Description While at the rendezvous of trappers, Miller had frequent opportunities to observe "trials of skill," one of the Indians' chief amusements. Of course, they bet on the results - beaver pelts against blankets, beads against wampum, pipes against tobacco. "This proceeds," Miller wrote, "until at last the very dresses they have on are placed in the scale of chances, sometimes reducing the poor devils almost to the condition of Adam, gambling being one of their strong passions." The contests themselves - marksmanship with the elk-horn bow - were usually conducted on a calm day over a distance of thirty to forty yards. The arrows, shown being made by the figure at the left, were tipped with flint or iron, with a neat and balanced feather on the end. With the elk-horn bow they could "drive an arrow completely through a buffalo," Miller claimed. The targets shown in this sketch were circles two or three inches in circumference.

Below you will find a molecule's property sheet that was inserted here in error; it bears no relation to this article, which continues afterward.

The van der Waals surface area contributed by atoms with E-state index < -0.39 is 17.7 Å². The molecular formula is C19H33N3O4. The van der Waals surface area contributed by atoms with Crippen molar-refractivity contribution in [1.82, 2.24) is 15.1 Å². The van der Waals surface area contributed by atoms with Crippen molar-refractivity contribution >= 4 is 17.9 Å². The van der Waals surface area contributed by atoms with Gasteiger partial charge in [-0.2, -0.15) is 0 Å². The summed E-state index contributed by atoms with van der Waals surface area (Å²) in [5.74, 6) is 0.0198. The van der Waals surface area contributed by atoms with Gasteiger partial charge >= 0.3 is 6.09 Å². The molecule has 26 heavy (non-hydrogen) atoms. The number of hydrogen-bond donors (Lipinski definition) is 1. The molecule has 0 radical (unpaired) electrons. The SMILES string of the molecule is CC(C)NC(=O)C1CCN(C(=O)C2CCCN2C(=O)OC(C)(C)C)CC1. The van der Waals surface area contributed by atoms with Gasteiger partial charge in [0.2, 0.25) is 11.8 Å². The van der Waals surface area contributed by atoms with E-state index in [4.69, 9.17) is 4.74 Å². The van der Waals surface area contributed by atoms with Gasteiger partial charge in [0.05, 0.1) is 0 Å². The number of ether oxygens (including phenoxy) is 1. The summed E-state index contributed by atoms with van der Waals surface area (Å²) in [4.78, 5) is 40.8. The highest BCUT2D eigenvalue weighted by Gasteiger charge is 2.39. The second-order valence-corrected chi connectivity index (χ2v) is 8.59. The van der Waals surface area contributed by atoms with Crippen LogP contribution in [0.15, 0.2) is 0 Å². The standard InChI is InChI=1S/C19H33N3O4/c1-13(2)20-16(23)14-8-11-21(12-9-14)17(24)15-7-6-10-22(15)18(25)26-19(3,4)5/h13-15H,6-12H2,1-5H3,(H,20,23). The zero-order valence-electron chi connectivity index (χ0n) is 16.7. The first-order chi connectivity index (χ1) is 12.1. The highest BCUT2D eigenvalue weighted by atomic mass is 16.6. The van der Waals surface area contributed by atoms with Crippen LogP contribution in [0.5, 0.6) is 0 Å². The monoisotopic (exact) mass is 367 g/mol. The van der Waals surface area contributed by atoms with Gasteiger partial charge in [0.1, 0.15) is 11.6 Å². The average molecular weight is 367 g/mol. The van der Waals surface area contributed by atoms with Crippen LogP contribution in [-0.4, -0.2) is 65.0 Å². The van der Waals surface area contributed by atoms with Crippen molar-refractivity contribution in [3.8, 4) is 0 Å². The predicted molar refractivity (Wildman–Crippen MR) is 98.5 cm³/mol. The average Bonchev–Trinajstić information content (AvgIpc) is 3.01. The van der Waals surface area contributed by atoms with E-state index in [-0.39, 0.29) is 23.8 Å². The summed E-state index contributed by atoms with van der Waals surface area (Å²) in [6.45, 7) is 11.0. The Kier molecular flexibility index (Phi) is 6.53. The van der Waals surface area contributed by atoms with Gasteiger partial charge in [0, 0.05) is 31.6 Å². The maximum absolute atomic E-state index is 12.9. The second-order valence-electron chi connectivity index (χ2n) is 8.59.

- Opening the Way West. Katonah Gallery, Katonah. 1981.
- Alfred Jacob Miller: An Artist on the Oregon Trail. The Walters Art Gallery, Baltimore; Amon Carter Museum, Fort Worth; Buffalo Bill Historical Center, Cody. 1981-1982.
- Alfred Jacob Miller: Maryland and the West. The Walters Art Gallery, Baltimore; Washington College, Chestertown; Frostburg State University, Frostburg; Jewish Community Center of Greater Washington, Rockville. 1988.
- The American Artist as Painter and Draftsman. The Walters Art Museum, Baltimore. 2001.
- Sentimental Journey: The Art of Alfred Jacob Miller. Amon Carter Museum, Fort Worth; Joslyn Art Museum, Omaha. 2008-2009.
Provenance Bonamy Mansell Power; Edward Power [date and mode of acquisition unknown]; Major G. H. Power, Great Yarmouth, England; Power Sale, Parke-Bernet Galleries, Inc., New York, May 6, 1966, no. 74; Walters Art Museum, May 6, 1966, by purchase.
Credit Museum purchase, 1966
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